Guests of the Sheik : An Ethnography of an Iraqi Village
by Elizabeth Warnock Fernea
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The Gilded Serpent presents...

Jamila and Yousef

by Aziza!

Jamila Salimpour was my Teacher. Oh, I took classes and workshops from other people (once such became available), and I studied for some time under Sonia Ivanova, of the prestigious Ivanova Belly Dancing Academy in Cairo, where Tahia Carioca and other famous dancers polished their craft, but it wasn't the same. Jamila was my guide, my inspiration, my font of knowledge of all things bellydance, and my mentor. We were good friends for some years after I studied with her. I made her maternity clothes, she made coin dance girdles which I bought. Jamila found the flat in Berkeley into which my young son and I moved after I left my husband, and it was she who took care of that flat for me when I went out of town to dance. When she felt I was stagnating, she pried me out of my rut and started me off on my first out-of-town gig. When I was on the road, she wrote to me, letters of encouragement and advice. ("Greeks always like their women to look like Christmas trees.") Was there a problem at the Bagdad that I was too inexperienced to handle? Jamila was available to straighten it out for me. (I don't know if the talk about her and Yousef's having once been a couple was true, but she certainly had a lot of influence with him.) When I had man troubles, Jamila would hold my hand and counsel me. She would cook for me - she was particularly interested in having me eat liver, but even her cooking couldn't make me like it! When her marriage deteriorated, she got from me the name of the lawyer who had handled my divorce. Even after she and Suhaila moved from two blocks away from me in Berkeley all the way to San Pablo, we were still friends. I learned from her an immense amount about being not only a good belly dancer, but also a good professional dancer. This was in the time before she started her more formal school of dance, and those of us whom she turned out at that time were encouraged to be individualist in our dancing. Even though we were recognizably taught by Jamila, we were not the cookie-cutter girls she turned out later. Jamila always encouraged this individuality. I was lucky to have her friendship for so many years.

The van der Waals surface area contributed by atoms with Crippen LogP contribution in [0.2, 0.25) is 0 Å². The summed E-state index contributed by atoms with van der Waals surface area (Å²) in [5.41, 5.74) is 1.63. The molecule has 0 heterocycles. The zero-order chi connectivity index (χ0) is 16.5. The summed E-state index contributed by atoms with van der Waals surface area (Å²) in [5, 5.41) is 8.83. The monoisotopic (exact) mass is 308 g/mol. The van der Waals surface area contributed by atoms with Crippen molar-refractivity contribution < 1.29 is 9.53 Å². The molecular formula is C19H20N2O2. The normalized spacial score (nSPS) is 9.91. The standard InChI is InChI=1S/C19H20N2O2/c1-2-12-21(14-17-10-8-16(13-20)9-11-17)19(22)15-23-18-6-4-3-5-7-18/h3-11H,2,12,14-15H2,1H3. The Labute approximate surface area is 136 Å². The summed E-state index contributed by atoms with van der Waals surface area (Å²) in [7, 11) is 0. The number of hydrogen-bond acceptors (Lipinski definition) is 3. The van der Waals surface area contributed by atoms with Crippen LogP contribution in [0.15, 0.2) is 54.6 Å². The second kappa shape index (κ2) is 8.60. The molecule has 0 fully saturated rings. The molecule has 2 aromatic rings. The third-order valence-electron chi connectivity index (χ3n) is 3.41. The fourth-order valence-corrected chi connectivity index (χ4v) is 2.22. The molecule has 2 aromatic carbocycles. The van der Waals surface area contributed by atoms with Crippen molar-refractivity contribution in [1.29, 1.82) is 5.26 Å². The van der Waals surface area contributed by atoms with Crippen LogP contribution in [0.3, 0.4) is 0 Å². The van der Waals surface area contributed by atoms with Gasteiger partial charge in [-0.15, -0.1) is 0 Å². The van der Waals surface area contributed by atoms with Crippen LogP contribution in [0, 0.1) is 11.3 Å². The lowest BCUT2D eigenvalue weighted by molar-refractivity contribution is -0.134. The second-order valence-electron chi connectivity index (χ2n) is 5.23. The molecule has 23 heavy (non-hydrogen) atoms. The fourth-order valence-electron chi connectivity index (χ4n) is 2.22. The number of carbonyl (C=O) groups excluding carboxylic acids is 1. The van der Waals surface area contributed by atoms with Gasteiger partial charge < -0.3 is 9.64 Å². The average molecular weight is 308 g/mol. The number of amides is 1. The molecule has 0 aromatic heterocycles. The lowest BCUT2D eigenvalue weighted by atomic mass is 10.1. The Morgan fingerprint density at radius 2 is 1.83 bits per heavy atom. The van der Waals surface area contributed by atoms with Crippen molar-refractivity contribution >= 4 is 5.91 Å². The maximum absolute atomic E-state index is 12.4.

And then, something happened. I don't know, really, what it was. In 1971, I went to Greece to visit a friend who lived there. I was gone for about a month, and the day after I got back, I called Jamila and told her that I was home. She said that she and Suhaila would be right over to take me and Adam, my son, out to lunch. She didn't come and didn't answer her phone, and I never heard from her again, and only ever saw her after that at a distance, in public. What happened? I certainly don't know, but I do know that it was a great loss to me.

The other major influence on my early dancing career was Yousef Koumdjian, proprietor of the Bagdad Cabaret. Yousef was from Bagdad, Iraq, born of an Armenian father and a Turkish mother. He was an excellent musician and a most unhappy person. It was mainly from Yousef that those of us who worked at the Bagdad got our wide knowledge of a broad spectrum of Middle Eastern music.

Yousef played the violin, and what a violin it was! Painted gold, studded with jewels, and electrified, it certainly caught the eye, and Yousef was quite a showman with it. When he was in the mood, he would accent a girl's dance, bending over her floor work as he played, his jewels flashing in the lights, or dancing around with her, teasing her with fancywork on the strings. Sometimes, alone on stage, Yousef would do some showy ethnic dancing of his own, all the while never missing a beat on his instrument.